Setting Environment Variables Locally for Django Development

While reading the book “Two Scoops of Django“, I learned many useful things about Django. One of the really useful tips in chapter 5 of the book is the isolation of secrets (e.g. API keys and database passwords) from the source code repository, through the use of environment variables. The concept is great, but I think there is a better way for setting the environment variables on your local development machine.

The book says to put the environment variables in .bashrc, .profile, or .bash_profile, or to put them in the bin/activate script of the virtualenv. This approach is not ideal, for the following reasons:

  1. Using .bashrc and friends means that your API keys and database passwords are always loaded whenever you use the shell, even when you don’t mean to work on your Django project;
  2. In the long run, it contaminates your shell environment with useless environment variables as you work on more and more projects;
  3. At the same time, you will likely be forced to prefix the environment variable names with your project names, to prevent conflicts, making the names longer than necessary;
  4. You have to manually clean up your .bashrc (or its equivalent) after your project’s end-of-life.
  5. You have to use different syntaxes as you migrate between Linux/Unix/Mac and Windows

Even if you go with bin/activate, you are still exposing your API keys and database passwords to the shell, and you have to clean them up in the deactivate function. It’s troublesome and mistake-prone. This is actually a consequence of how virtualenv is doing it wrong.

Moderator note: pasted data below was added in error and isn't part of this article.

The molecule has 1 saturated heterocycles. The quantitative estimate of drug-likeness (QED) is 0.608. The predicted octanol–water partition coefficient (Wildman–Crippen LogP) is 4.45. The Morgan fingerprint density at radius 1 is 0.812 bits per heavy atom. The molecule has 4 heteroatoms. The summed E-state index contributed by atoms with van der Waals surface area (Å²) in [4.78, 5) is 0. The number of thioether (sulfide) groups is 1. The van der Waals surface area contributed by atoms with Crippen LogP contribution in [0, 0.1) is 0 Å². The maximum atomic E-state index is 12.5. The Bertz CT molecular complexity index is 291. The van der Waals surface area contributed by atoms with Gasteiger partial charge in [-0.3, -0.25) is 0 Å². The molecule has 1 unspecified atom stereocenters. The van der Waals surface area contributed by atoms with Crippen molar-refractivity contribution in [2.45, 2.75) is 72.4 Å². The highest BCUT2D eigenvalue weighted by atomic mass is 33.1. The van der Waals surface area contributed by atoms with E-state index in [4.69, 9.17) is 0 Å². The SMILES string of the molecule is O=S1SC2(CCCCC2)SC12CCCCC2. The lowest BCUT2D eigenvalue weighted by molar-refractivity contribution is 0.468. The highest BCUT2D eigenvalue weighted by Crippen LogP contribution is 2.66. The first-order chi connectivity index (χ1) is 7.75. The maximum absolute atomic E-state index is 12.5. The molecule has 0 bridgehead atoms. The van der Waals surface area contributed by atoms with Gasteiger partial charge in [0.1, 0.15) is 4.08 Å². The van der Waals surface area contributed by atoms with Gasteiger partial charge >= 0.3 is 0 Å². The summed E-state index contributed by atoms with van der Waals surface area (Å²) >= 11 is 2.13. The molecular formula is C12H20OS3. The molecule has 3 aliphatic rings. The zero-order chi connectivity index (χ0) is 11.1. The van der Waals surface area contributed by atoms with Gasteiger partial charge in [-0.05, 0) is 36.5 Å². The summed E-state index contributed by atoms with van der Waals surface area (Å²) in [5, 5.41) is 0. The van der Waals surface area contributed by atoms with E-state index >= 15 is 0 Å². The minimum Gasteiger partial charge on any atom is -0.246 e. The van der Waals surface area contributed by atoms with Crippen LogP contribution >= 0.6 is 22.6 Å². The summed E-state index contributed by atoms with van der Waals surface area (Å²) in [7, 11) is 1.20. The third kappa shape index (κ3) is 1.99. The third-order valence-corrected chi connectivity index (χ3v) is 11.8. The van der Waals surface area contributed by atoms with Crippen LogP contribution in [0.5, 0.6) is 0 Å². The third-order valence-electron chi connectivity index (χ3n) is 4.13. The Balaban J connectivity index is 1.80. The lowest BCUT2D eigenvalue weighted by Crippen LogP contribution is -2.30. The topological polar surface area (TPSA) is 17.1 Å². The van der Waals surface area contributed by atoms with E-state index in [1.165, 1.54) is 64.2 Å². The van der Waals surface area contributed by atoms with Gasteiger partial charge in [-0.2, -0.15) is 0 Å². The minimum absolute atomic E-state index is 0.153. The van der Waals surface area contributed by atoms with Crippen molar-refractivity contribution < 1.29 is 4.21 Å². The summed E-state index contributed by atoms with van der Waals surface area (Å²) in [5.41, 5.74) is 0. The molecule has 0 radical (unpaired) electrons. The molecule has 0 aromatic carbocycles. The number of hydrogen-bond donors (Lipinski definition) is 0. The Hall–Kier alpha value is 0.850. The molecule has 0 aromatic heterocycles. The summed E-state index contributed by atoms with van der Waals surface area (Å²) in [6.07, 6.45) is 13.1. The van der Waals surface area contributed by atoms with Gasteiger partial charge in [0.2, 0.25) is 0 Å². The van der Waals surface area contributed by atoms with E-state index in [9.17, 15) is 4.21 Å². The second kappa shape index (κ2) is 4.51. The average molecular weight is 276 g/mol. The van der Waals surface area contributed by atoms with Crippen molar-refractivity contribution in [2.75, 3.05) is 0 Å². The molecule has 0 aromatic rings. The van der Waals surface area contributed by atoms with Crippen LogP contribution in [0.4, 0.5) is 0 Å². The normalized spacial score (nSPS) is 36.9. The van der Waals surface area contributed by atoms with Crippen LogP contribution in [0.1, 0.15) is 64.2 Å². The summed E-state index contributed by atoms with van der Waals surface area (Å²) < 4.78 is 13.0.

So here is my approach, which I believe is an improvement:

  1. In the site-packages directory of your virtualenv (something like “lib/python2.7/site-packages/”), define a new mysecrets.py module. The content of this module is like this:
    # `secrets` **must** be a simple dictionary.
    # i.e. no logic to programmatically generate keys or
    # values.
    secrets = {
        'postgresql_username': 'bob',
        'postgresql_password': '132!^a8!#)',
        # etc
    }
  2. Then, in the settings/local.py module of your Django project, import this mysecrets.py module and use the secrets function:
    from .base import *
    import mysecrets
    
    SECRETS = mysecrets.secrets
    
    # The rest of the usual content in local.py…

Now the SECRETS dictionary is even accessible through the django.conf.settings object.

This approach deals with the problems above while still achieving the effect of isolating secrets from the source code repository:

  • It is shell-agnostic because you are using Python to declare environment variables, and you certainly already know Python since you are working on a Django project;
  • You don’t leak your secrets through your shell;